: I just saw Ridge on Fox News (my new favorite channel) talking about Olympic security. His mere wardrobe shows that he doesn’t get it: Polo shirt under casual tweed jacket before a cozy fireplace. He should look like his boss and colleagues on the cover of Vanity Fair, all grey-suited sternness. An unfair nitpick? Of course. But if he can’t get the substance you’d think he’d at least get the style.

One or two attacks
: In an arcane but expensive argument over the insurance coverage for the World Trade Center attacks, the landlord is insisting it was two attacks (yielding two payments) but the insurers are arguing, of course, that it was one attack (one payment). Their current argument in court, via Newsday, is that one jet would have brought down both towers (which goes to their argument on one attack v. two) since the two towers shared a basement foundation and balanced each other. This brings new nightmares to mind: What if one tower collapsed and then the foundation of the other gave way — would the second tower collapse straight down or would it fall over, causing much more damage and death? If bin Laden had succeeded in bringing down the WTC in his first bombing there, is this what would have happened?

They call it fiction for a reason
: Pardon my former-TV-critic ghosts arising… Last night’s West Wing was an exercise in wishful thinking — charming, perhaps, but a light-year from reality. It was the creators’ wish for how the Clinton scandals had turned out. They had the Republican scandal-mongers in Congress backing down (fat chance) in part out of sympathy to save the reputation of a Presidential aide (fatter chance) and promising to drop everything if the President would just allow a Congressional resolution to go through criticizing the President for lying about his MS; the President goes along (equally fat chance) because he knows he may not have lied but he was wrong and it’s time for leaders to show moral leadership. Wouldn’t that be a wonderful world? Let’s move the capital to L.A., the land of morality and humanity, the land of fantasy.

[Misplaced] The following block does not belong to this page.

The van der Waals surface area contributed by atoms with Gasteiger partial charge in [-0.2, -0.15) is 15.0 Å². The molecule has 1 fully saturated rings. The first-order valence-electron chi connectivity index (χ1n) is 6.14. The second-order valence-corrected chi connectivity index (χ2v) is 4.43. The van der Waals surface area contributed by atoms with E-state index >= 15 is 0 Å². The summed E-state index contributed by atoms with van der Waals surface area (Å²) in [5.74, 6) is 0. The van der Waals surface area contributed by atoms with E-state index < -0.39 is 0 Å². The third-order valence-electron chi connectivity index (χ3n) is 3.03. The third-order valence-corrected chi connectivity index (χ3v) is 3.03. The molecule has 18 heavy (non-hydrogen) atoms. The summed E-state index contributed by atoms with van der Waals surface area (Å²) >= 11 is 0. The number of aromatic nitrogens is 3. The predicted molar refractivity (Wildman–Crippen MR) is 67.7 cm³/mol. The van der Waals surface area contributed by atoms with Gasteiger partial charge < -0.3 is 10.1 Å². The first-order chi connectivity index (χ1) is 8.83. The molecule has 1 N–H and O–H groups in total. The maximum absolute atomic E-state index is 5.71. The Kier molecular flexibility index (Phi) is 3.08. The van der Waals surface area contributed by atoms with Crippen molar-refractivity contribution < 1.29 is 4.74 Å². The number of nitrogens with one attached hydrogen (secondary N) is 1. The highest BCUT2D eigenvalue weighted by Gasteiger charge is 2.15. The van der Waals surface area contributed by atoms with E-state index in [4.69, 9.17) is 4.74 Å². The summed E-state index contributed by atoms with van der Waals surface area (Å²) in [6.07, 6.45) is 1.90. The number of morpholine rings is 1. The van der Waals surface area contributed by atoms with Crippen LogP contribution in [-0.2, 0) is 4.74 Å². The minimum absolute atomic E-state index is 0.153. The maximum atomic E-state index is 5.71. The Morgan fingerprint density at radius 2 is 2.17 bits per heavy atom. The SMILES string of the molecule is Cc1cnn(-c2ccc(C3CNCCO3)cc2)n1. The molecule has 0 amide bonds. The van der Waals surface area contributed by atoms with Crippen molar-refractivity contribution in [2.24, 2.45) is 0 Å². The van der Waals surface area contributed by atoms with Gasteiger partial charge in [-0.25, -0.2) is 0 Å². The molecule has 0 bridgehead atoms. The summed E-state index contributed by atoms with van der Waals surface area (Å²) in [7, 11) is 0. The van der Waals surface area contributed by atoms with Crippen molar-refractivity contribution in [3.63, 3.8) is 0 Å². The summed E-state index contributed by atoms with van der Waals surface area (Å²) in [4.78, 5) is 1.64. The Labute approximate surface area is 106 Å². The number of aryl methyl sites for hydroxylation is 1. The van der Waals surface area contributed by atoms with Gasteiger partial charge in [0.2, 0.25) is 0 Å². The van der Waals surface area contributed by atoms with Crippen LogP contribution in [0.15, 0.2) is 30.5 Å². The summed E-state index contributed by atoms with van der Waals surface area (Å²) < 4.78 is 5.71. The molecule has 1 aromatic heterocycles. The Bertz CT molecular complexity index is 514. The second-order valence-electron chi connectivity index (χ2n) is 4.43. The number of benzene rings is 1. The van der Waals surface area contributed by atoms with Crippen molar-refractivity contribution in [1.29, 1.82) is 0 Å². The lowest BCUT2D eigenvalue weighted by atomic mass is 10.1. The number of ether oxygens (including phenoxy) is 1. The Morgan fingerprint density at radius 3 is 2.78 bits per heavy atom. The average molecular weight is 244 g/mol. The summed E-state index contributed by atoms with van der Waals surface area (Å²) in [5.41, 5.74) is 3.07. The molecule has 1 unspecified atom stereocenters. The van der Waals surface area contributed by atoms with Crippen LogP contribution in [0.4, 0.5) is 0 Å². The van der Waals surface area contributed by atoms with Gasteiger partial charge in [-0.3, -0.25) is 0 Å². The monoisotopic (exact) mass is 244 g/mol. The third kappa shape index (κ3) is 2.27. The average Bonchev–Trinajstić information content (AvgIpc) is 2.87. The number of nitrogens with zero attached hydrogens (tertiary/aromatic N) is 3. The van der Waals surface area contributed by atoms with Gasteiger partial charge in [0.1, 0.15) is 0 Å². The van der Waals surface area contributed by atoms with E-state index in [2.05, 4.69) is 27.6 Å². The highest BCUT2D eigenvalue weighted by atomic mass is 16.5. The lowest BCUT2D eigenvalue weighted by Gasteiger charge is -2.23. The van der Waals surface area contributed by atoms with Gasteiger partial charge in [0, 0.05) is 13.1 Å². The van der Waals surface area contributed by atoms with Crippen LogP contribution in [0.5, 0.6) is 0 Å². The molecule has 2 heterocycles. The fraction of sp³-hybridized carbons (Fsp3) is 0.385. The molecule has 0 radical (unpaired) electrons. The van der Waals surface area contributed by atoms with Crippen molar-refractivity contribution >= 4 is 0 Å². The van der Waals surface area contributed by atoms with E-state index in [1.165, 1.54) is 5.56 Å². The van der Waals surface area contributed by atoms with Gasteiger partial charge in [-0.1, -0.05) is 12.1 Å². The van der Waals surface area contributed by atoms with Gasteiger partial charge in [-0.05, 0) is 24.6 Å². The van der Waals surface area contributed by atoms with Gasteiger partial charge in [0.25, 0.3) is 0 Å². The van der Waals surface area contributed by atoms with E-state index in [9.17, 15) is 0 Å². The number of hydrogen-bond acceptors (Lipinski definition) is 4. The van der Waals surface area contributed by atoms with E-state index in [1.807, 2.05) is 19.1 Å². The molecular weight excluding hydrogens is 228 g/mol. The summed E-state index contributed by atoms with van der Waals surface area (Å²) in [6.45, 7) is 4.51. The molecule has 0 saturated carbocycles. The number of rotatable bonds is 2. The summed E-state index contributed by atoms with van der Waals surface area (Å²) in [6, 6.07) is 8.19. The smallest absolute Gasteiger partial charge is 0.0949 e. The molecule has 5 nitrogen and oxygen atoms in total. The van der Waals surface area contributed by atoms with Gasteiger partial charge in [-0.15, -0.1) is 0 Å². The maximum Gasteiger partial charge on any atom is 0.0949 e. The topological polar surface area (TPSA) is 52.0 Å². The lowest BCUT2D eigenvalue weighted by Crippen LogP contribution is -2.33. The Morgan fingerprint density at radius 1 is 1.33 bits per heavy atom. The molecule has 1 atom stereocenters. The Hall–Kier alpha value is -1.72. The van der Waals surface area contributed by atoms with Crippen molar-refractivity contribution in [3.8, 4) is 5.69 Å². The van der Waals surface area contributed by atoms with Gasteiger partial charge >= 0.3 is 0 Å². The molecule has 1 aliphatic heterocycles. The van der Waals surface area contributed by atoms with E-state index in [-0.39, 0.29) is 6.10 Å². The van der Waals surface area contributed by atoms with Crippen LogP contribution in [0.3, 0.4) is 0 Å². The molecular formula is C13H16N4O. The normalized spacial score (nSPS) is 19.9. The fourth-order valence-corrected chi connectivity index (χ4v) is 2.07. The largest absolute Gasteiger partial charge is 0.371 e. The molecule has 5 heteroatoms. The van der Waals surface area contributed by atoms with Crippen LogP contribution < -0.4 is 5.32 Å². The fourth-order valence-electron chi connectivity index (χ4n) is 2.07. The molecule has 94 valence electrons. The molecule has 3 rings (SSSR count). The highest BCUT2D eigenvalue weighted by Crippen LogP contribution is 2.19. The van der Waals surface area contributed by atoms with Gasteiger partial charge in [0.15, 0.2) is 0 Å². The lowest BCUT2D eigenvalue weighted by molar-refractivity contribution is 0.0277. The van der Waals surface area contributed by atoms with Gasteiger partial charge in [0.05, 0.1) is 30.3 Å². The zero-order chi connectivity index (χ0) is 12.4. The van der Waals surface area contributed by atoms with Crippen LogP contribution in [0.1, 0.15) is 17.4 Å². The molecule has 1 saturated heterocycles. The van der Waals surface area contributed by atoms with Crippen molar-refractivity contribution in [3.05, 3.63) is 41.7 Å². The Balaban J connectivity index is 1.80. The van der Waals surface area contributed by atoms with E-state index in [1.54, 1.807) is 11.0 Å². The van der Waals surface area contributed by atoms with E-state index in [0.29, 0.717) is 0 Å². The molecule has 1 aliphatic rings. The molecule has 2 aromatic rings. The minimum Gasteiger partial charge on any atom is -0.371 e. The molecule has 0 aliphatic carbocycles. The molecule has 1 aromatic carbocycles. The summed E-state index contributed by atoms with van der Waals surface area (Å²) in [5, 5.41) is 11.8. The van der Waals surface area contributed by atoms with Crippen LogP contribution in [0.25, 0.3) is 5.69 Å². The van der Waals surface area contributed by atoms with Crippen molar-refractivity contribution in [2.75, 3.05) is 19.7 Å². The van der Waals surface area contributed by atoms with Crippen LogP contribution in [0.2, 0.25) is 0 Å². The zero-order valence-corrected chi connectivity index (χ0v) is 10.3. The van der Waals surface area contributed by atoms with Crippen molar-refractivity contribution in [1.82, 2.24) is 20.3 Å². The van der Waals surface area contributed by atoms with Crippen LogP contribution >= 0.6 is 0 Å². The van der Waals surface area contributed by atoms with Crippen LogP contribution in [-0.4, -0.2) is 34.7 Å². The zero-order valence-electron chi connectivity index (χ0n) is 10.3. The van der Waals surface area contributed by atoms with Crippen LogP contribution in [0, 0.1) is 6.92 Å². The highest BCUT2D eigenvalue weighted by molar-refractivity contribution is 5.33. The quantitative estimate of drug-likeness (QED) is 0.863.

Ghost train
: A chilling picture on the front page of the NY Post today: an empty PATH train uncovered 65 feet below ground-level at Ground Zero.

The price of happiness
: Via Metafilter, the Guardian’s Neil McIntosh has a scoop on the future of blogger: a premium service. Obviously, since I’m pushing that below, I’ll pay up (and, apparently, get a bargain; I’d charge more; this is the service I use more than any other online):

Here’s a little Onlineblog.com exclusive: it’s the beginning of the end of free at Blogger. I’ve just been interviewing Evan Williams, brains behind Blogger.com, the weblog site which powers this and hundreds of thousands of other blogs. I’d dragged him away from development of Blogger’s first premium service: fast-responding servers. Blogger, as Jack’s posting below suggests, has been under great strain since October, when the US terrorist attacks prompted a surge in people wanting to create their own weblogs. Now Evan plans to start building up a premium service: in the next few hours, he’ll launch a $30-a-year membership scheme, which will offer faster and more reliable service. The free Blogger will remain, but other – quite compelling – premium services will be rolled out quick-fire after that.